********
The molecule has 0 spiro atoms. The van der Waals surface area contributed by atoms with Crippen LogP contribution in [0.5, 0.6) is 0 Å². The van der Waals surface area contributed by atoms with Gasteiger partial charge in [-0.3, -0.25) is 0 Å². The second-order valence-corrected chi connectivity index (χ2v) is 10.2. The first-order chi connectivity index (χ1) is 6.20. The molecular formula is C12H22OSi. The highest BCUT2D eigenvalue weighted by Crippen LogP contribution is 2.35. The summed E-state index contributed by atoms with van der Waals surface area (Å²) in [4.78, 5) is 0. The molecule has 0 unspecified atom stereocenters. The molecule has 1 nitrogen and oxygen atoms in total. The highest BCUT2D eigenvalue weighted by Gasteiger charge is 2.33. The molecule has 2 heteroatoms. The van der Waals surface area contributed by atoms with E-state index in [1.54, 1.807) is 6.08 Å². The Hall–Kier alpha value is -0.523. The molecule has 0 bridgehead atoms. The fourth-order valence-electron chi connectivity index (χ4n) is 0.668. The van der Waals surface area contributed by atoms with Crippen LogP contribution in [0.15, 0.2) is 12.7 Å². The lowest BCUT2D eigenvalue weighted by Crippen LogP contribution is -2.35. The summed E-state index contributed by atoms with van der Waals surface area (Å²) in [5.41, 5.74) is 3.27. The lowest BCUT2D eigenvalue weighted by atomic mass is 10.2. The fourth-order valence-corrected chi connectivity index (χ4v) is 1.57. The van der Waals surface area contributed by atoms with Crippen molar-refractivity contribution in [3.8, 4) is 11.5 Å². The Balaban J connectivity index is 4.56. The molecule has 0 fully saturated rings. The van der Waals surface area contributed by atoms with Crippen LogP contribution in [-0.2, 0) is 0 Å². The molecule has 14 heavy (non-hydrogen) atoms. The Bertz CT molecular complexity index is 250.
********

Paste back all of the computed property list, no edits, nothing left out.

The molecule has 0 spiro atoms. The van der Waals surface area contributed by atoms with Crippen LogP contribution in [0.5, 0.6) is 0 Å². The van der Waals surface area contributed by atoms with Gasteiger partial charge in [-0.3, -0.25) is 0 Å². The second-order valence-corrected chi connectivity index (χ2v) is 10.2. The first-order chi connectivity index (χ1) is 6.20. The molecular formula is C12H22OSi. The highest BCUT2D eigenvalue weighted by Crippen LogP contribution is 2.35. The summed E-state index contributed by atoms with van der Waals surface area (Å²) in [4.78, 5) is 0. The molecule has 0 unspecified atom stereocenters. The molecule has 1 nitrogen and oxygen atoms in total. The highest BCUT2D eigenvalue weighted by Gasteiger charge is 2.33. The molecule has 2 heteroatoms. The van der Waals surface area contributed by atoms with E-state index in [1.54, 1.807) is 6.08 Å². The Hall–Kier alpha value is -0.523. The molecule has 0 bridgehead atoms. The fourth-order valence-electron chi connectivity index (χ4n) is 0.668. The van der Waals surface area contributed by atoms with Crippen LogP contribution in [0.15, 0.2) is 12.7 Å². The lowest BCUT2D eigenvalue weighted by Crippen LogP contribution is -2.35. The summed E-state index contributed by atoms with van der Waals surface area (Å²) in [5.41, 5.74) is 3.27. The lowest BCUT2D eigenvalue weighted by atomic mass is 10.2. The fourth-order valence-corrected chi connectivity index (χ4v) is 1.57. The van der Waals surface area contributed by atoms with Crippen molar-refractivity contribution in [3.8, 4) is 11.5 Å². The Balaban J connectivity index is 4.56. The molecule has 0 fully saturated rings. The van der Waals surface area contributed by atoms with Crippen LogP contribution in [-0.2, 0) is 0 Å². The molecule has 14 heavy (non-hydrogen) atoms. The Bertz CT molecular complexity index is 250.